By: Martin Millard
Buying a property, especially your first can be a highly emotional experience placing you under a massive amount of pressure. Mistakes are sometimes made in the uncertainty of it all and for this reason, most Australian states and territories allow a cooling-off period after a sale is completed.
So, what exactly is the cooling-off period in buying real estate?
It is a fixed amount of days (5 business days in QLD) after you make a purchase in which you can back out of the agreement and will start the day the buyer receives a copy of the contract signed by both parties.
The cooling-off period will start on the first next business day for contracts received on a weekend or a public holiday.
The cooling-off period ends at 5 pm on the fifth and final business day after both parties signing and receiving the purchase contract. After this, the buyer must follow through on the contract and buy the property which remains subject to the terms of the contract.
The cooling-off period doesn’t apply to a few instances though and they include the following:
- a sale by auction
- a follow-up sale after an unsuccessful auction (before 5 pm on the second business day), in which the buyer was a registered bidder
- an option contract (or a sale contract formed as the result of an option contract).
The cooling-off period also doesn’t apply if the buyer is:
- a publicly listed corporation (or their subsidiary)
- the State or a statutory body
- buying at least 3 lots at the same time (whether or not in the same contract).
Cancelling the sale
In Queensland, a buyer needs to give the seller (or agent) written notice by 5 pm on the fifth business day. This cancellation letter can be delivered in person or by email.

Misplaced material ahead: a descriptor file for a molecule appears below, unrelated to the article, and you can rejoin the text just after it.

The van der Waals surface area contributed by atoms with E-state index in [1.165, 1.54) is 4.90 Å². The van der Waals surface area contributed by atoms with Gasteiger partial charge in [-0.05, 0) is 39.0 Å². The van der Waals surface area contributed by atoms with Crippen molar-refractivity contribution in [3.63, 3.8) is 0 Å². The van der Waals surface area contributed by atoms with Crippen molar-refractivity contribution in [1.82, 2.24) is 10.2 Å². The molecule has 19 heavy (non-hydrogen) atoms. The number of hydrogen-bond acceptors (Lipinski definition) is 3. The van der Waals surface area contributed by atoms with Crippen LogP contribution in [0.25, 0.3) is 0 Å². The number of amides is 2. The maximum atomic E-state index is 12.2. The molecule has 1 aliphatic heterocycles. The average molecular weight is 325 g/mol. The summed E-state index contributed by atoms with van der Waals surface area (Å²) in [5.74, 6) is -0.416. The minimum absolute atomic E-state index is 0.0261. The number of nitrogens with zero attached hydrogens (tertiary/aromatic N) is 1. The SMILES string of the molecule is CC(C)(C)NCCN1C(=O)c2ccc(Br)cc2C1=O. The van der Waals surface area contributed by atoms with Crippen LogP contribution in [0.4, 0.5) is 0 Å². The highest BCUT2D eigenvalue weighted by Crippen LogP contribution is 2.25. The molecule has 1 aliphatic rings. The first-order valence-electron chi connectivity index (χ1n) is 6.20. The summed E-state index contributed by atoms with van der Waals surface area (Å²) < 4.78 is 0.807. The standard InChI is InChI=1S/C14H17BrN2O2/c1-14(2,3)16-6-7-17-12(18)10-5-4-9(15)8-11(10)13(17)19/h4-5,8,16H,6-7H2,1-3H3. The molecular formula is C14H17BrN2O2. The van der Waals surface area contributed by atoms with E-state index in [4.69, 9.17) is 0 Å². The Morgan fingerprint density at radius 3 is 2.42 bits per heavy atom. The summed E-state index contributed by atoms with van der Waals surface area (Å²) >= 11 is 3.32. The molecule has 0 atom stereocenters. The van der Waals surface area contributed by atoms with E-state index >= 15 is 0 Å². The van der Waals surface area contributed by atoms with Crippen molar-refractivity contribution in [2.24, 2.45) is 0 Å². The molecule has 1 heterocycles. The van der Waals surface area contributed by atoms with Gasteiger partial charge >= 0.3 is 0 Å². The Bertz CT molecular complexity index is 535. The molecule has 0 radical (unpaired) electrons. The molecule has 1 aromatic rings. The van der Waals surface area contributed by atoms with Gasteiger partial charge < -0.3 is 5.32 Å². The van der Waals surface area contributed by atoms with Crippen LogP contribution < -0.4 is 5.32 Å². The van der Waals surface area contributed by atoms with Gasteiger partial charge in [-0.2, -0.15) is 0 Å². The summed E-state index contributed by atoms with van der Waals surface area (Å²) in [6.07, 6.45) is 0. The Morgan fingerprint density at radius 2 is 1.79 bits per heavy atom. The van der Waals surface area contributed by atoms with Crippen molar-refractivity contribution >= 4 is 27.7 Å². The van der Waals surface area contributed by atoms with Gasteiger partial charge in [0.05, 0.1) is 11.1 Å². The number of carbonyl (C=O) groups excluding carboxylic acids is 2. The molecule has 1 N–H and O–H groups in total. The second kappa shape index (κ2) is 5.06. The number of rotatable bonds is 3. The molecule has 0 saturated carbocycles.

The seller may then deduct the penalty of up to 0.25% of the purchase price from the deposit and will then need to refund the rest of the deposit within 14 days.
Waived or shortened period
The buyer can choose to waive or shorten the cooling-off period. They will need to put this in writing stating the terms.
Using your cooling-off period
Usually, buyers only make use of their cooling-off period when they suspect or have proof that something is not right or when they’ve forgotten to do something. This might be the case when a building or pest certificate reveals something undesirable about the property post signing of the papers. Another instance where buyers would cancel their contract is when they’ve overlooked getting pre-purchase loan approval and have their loan application turned down or delayed.
To avoid having to use your cooling-off period and possibly lose 0.25% of the purchase price – it is wise to be absolutely certain before finalising a purchase rather than after.
Do your research, ask your real estate agent or give us a call to explain anything and everything there is to know before putting pen to paper.